Picking Up Dropped Threads

No, this is not a post about knitting or weaving…at least, only figuratively.

This week I’ve been struggling to pick up an unfinished manuscript and get it moving forward again. I wrote over 50k words of a second Magica Incognita novel last November, and expected to finish the first draft early this year with an eye to rewriting and editing in the spring, and maybe a publication date this past summer.

Well, due mainly to consuming family issues, nothing beyond projects I had outside commitments for happened from early spring to fall this year. I’m very pleased that I was able to keep all of those commitments…but other projects fell by the wayside.

I’ve said before that the key to a really successful NaNoWriMo draft is getting to “the end.” It doesn’t matter how much work that manuscript will take in revisions and rewrites and adding new subplots and taking it apart and putting it back together again–it’s all easier if you have a finished first draft that has a beginning, a middle, and an end.

Well, I didn’t get anywhere near “the end” of The Chaos Assassin. And the intervening ten months or so have effectively blurred the progression of plots and clues and conversations in my mind so that I sat down at my desk this week not really knowing where to start. Reading through the existing manuscript was a good place to start, of course, as well as reviewing all my notes and mind maps. I also made a timeline of the existing events in Aeon Timeline, a program I recently purchased. Seemed like a good way to try it out, and so far, I like it.

But even all of that didn’t get the story back in my head the way it was when I was writing that first draft. I still feel like I’m floundering around with a fistful of plot threads and no clear idea what to do with them.

So I am going to try making an outline.

Yup, me. Making an outline. Weird, right? Not just of what’s already written–I usually do that anyway, after the fact or as I go along, because it’s invaluable for rewrites later. No, I’m going to go further. I’m going to catch up to where I have written and keep going. Plan out the rest of the novel and then write it.

My head’s almost exploding at this point.

Since I’m not an outliner by nature, I decided to get a little help by looking at various outlining methods online. I wasted  spent a fair bit of time perusing articles, charts, worksheets, etc., but in the end came back to one I’d looked at before and that sort of spoke to me: Blake Snyder’s Beat Sheet. Actually, an enhanced version of it by Tom Gowan. And a little bit of Dan Wells’ 7-Point Story Structure and a Scrivener version thrown in for good measure. No, I’m not dedicated to following it rigidly–just to using it as a guide to help put the manuscript back into perspective for me and assist me in finding my way forward.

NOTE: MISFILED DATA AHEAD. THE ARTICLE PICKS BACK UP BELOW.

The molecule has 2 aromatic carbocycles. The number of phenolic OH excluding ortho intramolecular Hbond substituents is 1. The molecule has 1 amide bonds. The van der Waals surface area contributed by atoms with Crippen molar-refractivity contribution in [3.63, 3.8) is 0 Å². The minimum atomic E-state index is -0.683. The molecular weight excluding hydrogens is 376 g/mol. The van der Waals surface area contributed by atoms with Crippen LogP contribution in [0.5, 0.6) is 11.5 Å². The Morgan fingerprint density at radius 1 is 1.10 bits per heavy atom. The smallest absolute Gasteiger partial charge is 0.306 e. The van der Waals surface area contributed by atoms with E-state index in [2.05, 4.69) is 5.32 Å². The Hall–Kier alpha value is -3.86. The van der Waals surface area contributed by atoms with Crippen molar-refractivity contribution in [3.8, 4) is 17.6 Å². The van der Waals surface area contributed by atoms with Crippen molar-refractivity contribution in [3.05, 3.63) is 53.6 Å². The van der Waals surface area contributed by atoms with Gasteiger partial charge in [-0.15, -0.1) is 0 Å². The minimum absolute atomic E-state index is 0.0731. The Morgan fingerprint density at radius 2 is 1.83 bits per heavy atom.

So here we go. If nothing else, it’s colourful and pretty!

BeatSheet

 

Mapping for Writers

I love maps. As a writer and a gamer, I’ve created maps of worlds, dungeons, cities, space stations, villages, wormholes in space…anywhere a story might happen. I’ve also used real-world maps for stories set in–you guessed it–the “real world.” I find that maps help ground the story and help me visualize what’s happening.

Here’s my map of the fantasy world in The Seventh Crow (which is coming out soon! Like, this month soon!):

Ysterad map 2015 print

Okay, yes, I’m pretty happy with this one. It’s done in Photoshop, and I took a lot of time to get it just the way I wanted it. But it didn’t start out this way. It began as a pencil outline on graph paper, and it was pretty rough. It’s been through several incarnations on the way to this, including a hand-colored one I used in a D&D campaign for a while. But the act of creating the world–no matter how rudimentary it is, is the important part. By creating the environment, you are also thinking about everything and everyone in that environment.

This video by Peter Deligdisch explains this much better than I can:

As the artist explains, one thought about the world can lead to the next, to the next, to the next, when creating your map (and you do not need to be as talented as he is–it can work for anyone). Graph paper or hex paper is your friend (and you can download and print of either of these here).

If you really think you can’t tackle creating a map on your own, you can use a map generator (yes, just Google “map generator”) to do some of the work for you. You don’t have completely free creative rein with this method, but if you feel drawing-impaired it can be the next best thing.

If you’re just looking for inspiration, and not material to completely call your own, there are so many maps and plans already in existence online for role-playing games, that you need never lack for a visual representation of your story environs. This sort of resource is invaluable if you really need something visual to work out story logistics in your head, but you don’t need any sort of publishable plan or blueprint. I mean, look what searching for spaceship blueprints generator gets you.